How often do you practice your English outside of your English class? If you rarely have a chance to practice, it's time to change that! For a fun and free way to get some extra English conversation practice during your free time, why not try an English language exchange? A language exchange is different from an English lesson because you don't work with a professional teacher. Instead, you meet with a native English speaker who is trying to learn your native language and you split the time between English and your native language. The main goal of a language exchange is not to learn the structure of a language. The goal is to take the skills you learn with your English tutor and use them in conversation practice with your language exchange partner. Doing this is absolutely crucial if you want to improve your English. Does this sound like it could work for you? Keep reading to learn how to find your language exchange partner.
What To Expect From a Language Exchange:
Don't expect your language exchange partner to be a teacher or to prepare any kind of "lesson" to help you learn English. Unless your English is at a very high level, a language exchange shouldn't replace your English class. Instead, you can do a language exchange a few times a week in addition to your English class. During your language exchange, you can practice the new grammar points, expressions or pronunciation that you learned in your English class.
To Make It Work...
Language exchanges don't always work. Over the past 4 years that I have been learning Spanish, I have participated in some excellent, long term language exchanges but others have been disappointing. Here are some things that you should look for when you choose an English language exchange partner.
Look For Someone Who:
1) Is reliable- Look for someone who shows up when they say they will and does not cancel often.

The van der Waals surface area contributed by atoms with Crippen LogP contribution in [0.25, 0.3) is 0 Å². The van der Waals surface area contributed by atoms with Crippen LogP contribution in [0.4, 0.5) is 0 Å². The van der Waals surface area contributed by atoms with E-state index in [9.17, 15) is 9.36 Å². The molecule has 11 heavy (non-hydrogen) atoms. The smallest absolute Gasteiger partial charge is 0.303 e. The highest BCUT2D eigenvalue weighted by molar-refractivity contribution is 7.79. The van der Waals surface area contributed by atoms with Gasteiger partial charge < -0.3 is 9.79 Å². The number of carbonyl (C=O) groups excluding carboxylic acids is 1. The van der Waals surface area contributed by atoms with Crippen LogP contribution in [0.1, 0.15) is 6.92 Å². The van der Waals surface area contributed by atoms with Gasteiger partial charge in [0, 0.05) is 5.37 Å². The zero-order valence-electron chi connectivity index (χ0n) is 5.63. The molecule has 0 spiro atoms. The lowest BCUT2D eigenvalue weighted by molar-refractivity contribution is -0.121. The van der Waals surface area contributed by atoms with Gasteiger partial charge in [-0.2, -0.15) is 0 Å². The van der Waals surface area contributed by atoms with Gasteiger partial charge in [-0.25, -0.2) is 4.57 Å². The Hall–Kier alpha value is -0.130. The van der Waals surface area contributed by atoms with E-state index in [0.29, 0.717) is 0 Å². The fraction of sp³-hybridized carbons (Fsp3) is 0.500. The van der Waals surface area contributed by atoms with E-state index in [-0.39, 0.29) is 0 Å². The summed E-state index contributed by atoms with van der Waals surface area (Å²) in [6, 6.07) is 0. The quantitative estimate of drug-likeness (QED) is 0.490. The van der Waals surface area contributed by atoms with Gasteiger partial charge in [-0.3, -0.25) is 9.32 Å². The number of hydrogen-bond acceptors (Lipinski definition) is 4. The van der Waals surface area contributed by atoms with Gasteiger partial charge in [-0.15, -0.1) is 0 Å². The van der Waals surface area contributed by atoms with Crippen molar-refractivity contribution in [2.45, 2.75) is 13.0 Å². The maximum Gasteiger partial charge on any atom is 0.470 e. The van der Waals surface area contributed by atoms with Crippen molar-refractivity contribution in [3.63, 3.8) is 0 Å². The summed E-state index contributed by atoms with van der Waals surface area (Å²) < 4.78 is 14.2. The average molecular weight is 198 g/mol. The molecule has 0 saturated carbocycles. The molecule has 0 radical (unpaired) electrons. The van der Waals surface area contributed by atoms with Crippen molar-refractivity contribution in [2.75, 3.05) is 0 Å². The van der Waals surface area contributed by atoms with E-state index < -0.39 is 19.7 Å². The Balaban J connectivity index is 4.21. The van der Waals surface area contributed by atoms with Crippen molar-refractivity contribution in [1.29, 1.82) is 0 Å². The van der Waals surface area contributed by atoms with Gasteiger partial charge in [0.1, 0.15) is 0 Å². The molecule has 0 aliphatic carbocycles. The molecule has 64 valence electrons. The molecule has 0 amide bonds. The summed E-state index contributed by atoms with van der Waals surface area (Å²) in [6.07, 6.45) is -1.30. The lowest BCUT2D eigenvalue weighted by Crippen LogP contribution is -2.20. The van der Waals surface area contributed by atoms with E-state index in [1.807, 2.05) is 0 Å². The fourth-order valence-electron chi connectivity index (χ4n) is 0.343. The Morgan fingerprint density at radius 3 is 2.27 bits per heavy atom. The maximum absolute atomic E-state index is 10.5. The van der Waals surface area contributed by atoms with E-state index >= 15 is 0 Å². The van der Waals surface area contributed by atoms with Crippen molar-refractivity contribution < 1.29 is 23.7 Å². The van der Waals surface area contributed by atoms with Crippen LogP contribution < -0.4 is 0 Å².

2) Can meet regularly- If you choose a partner who is too busy, you will not get the consistent practice that you need. I recommend you choose someone who can meet at least once per week. If that's not possible, choose a few different partners. The goal is consistency.
3) Is fun to speak with- This should be fun or you will not be motivated to continue! You need to have a friendly connection with your language exchange partner. You should look forward to meeting with the person every week. If you get bored with your partner, find someone new.
4) Is willing to share the time evenly between your language and his or her language. If you spend a full hour speaking in your native language and only 15 minutes speaking in English, you will not get the conversation practice that you need. Meet with someone who can be fair with the time.
5) Is able to correct your mistakes- Again, this is not an English lesson, so don't expect your exchange partner to prepare a lesson, but he or she should at least correct any mistakes that you make during the conversation. It's important to identify mistakes and start saying them correctly, especially during conversation practice!
6) Is a native speaker- It is best to work with a native speaker for your language exchange because he or she will be able to help you with regional phrases and sayings. You can also learn a lot about your partner's culture through your language exchange if you work with a native speaker.
Where To Find Your English Language Exchange Partner:
1) Ask your friends, colleagues or English teacher- The best way to find an exchange partner is through a personal connection. Let the people in your life know that you are looking for a way to practice your conversational English every week and they might know the right person for you.
2) Craigslist- This is the first place that most people in Boston and New York look for a language exchange. I have found some great language exchanges through Craigslist. Post an ad or respond to an ad under "community"..."activities". (see the note on safety below).
3) Meetup.com- Attending a meetup with international members could be a great way to find an exchange. Try a world travelers' meetup and find someone who is interested in your country and is perhaps planning a trip there. You can help them learn your language while preparing them for their trip!
4) My Language Exchange- I haven't tried this site, but it is worth a look. Check it out and let me know if the website works for you.
A Note On Safety:
Most language exchanges happen in large cities and you most likely will not know the person before you meet up with him or her. For that reason, it is a good idea to keep safety in mind. Always meet in a public place like a library, park or cafe. Use your common sense and if you don't feel comfortable with the person, look for another partner, there are plenty of options in the big cities like Boston and New York.
Is a Language Exchange Right For You?
So if you are looking for some extra conversation practice a few times per week in addition to your English class and you don't mind spending part of the time speaking slowly and clearly for the other person in your native language, an exchange could be a great opportunity for you. Give it a try and let us know how it works out!